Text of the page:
Siegel's brief description establishes the depth of Zaloom's performance aesthetic. Using found objects, like the mannequin leg for example, Zaloom is able to represent not only a particular character, Jesse Helms, but also the attitude Helms represents. Quite likely the artificial leg represents, metaphorically speaking, "the one leg" Helms and his followers have to stand on. It may also represent Helms repeated attempts to "kick" funding and particular artists away from the National Endowment for the Arts.
Gerald Weales, in Commonweal, focuses on Zaloom's vocal talents and his use of cutouts and liquids during the performance of My Civilization. Those materials were evidently used in conjunction with more traditional object manipulation, sometimes in the form of slide projections on a screen. (692) Zaloom is able to take these "low tech" objects and staging techniques and create a playful atmosphere in his performances, probably akin to the carefree aspect of his Saturday morning science show, Beakman's World. These objects evoke laughter in the audience, while stirring their imaginations as well. Choosing a giant coughing cigarette to represent Phillip Morris, rather than a puppet of a human being, helps keep Zaloom's focus on the issues and concepts, keeping the "politics" of the performance clearly in view for the audience. The product, in this case the cigarette, is always in the audiences mind and the audiences eyes. Zaloom, in his show titled The House of Horror, alerts the audience to the dangers within the walls of our houses. The "plot" of this piece involves a family's purchase of a dream home built from "4000 man-made petrochemical substances" (Holden 26). The conveniences and chemicals which create the house, however, eventually lead to the destruction of the family. This type of violent ending is typical of a Zaloom performance, and Zaloom explains his reasoning behind writing such material:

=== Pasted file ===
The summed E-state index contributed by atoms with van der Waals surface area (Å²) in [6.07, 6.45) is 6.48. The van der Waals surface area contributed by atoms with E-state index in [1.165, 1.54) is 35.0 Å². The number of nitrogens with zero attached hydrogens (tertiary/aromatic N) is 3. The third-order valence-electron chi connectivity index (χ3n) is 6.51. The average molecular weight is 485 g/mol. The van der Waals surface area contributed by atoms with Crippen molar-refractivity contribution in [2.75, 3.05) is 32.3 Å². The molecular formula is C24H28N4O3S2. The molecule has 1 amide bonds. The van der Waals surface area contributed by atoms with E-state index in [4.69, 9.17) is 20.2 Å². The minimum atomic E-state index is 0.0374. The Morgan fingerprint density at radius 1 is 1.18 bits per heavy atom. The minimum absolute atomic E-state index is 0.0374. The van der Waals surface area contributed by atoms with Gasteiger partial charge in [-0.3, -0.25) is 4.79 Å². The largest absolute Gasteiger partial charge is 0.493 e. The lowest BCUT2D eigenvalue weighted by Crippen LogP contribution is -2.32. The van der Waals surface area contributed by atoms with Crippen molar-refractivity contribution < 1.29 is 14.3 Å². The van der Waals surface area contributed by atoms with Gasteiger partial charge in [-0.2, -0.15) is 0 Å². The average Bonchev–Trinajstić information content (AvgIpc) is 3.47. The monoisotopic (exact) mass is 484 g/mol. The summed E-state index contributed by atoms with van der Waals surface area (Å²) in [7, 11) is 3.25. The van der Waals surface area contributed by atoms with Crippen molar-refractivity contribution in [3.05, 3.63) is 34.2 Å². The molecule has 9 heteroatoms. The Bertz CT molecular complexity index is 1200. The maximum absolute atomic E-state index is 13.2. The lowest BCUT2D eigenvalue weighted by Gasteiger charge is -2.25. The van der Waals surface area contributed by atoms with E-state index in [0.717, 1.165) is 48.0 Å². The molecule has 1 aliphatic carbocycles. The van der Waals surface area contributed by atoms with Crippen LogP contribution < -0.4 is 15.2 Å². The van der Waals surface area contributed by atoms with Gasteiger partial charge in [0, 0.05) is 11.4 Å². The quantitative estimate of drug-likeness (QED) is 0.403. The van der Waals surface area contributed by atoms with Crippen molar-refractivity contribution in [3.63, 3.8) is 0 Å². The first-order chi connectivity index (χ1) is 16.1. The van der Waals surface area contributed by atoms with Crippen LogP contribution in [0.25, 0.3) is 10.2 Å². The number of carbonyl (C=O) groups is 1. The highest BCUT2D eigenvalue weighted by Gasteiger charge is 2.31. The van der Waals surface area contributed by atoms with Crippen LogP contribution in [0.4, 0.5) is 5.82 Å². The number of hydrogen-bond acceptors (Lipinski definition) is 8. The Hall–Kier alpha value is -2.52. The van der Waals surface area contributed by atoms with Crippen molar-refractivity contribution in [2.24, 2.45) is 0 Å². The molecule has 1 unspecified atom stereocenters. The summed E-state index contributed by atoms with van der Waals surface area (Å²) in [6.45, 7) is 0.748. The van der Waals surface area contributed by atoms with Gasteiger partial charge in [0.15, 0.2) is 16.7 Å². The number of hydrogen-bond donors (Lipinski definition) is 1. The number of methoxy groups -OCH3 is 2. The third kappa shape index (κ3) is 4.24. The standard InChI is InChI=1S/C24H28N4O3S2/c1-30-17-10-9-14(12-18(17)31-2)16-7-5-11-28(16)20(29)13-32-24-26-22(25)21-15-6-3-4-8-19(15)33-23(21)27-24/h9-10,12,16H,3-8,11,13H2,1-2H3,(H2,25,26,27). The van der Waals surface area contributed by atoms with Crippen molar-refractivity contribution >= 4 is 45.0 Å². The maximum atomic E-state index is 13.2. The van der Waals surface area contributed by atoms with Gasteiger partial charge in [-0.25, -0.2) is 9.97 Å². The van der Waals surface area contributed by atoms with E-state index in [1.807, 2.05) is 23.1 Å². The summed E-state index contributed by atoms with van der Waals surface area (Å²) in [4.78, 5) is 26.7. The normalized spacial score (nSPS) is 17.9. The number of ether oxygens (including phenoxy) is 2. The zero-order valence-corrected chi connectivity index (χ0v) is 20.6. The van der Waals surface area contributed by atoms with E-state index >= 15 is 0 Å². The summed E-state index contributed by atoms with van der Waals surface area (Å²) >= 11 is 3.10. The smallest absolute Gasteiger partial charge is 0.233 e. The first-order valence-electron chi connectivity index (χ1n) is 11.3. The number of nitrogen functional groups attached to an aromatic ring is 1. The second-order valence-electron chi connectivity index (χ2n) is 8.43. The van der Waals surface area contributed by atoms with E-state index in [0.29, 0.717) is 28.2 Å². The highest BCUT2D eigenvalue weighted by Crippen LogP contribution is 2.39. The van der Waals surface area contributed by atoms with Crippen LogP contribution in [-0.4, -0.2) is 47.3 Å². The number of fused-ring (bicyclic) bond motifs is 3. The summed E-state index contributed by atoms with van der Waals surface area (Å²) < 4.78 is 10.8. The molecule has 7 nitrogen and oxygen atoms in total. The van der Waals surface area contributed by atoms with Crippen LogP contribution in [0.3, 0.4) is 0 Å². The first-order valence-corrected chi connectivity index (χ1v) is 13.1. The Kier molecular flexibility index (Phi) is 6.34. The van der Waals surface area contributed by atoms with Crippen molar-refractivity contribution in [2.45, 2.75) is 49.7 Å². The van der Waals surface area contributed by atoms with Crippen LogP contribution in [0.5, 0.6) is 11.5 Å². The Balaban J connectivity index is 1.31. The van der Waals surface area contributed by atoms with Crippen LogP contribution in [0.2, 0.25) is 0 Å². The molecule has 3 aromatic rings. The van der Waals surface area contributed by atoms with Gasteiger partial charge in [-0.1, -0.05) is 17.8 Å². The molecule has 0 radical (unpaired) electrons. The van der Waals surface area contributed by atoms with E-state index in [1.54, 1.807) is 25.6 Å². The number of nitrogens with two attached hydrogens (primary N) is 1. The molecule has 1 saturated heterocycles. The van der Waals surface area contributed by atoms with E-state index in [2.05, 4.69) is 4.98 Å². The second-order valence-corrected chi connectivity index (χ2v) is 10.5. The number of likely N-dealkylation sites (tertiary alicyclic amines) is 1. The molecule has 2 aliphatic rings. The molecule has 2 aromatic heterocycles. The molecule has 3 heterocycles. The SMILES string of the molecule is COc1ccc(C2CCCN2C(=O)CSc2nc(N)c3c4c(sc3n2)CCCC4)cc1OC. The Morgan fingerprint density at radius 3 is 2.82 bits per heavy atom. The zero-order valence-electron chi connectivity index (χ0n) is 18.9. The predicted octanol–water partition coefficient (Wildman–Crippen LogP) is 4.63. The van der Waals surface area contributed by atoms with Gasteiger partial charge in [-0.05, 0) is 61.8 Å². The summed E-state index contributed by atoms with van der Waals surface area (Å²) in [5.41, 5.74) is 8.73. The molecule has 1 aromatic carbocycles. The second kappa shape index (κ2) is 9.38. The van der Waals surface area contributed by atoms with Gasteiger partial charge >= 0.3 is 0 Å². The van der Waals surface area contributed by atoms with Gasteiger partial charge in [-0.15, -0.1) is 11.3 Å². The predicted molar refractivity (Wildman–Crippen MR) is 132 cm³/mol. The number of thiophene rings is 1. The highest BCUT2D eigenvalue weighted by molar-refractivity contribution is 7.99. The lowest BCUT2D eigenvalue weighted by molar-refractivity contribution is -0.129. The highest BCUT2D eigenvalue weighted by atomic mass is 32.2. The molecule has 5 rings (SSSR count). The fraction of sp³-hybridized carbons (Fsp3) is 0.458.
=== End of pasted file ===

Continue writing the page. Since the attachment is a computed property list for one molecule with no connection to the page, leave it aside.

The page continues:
I like to have an edge to my work so that you are not only laughing about something, but thinking about it as well. The laughter liberates you from the standard way of reacting to such horrible things as toxic waste and nuclear war. It might also possibly get you to take action. So I also like to say that my work has a very optimistic tone to it, even though almost all the scenes end up in death and destruction. (Sears 6)
Now the star of his own children's television show, Zaloom has apparently had less time to devote to his theatrical performances. This does not, however, mean that Zaloom has "sold out" or given up "the good fight." The political awareness which permeated Zaloom's live theatre performances has only been redirected to a younger audience. With Beakman's World, Zaloom answers viewer's questions about how science is at work in common objects like toilets and televisions. Beakman's World empowers children by explaining to them the "secrets" of science. In a more obviously optimistic manner, Zaloom is confronting the kind of technology which lead to the destruction of the occupants in the House of Horrors. Hopefully his television show will teach this next generation not only how science works, but the responsibility that goes along with that knowledge.
Goodman, Mark, "Wacko Wizard," People Weekly 11 April 1994: 87-88.
Gussow, Mel, "A History of World From Eden to Zaloom...," New York Times 10 Jan. 1991:C21.
Holden, Stephen, "Fighting Trash With Trash In a Nihilistic Puppet Show," New York Times 19 Oct. 1989:C29.
Holden, Stephen, "Theater in Review," New York Times 12 Sept. 1992: A15.
Sears, David, "Simply Zaloom," Puppetry Journal vol. 39.2 (1987): 6-7.
Siegel, Fred, "Clown Politics: Report on the International Clown-Theatre Congress," TDR vol. 36.2 (1992):182
Weales, Gerald, "Pulling Strings," Commonweal vol. 118.20 (1991): 692.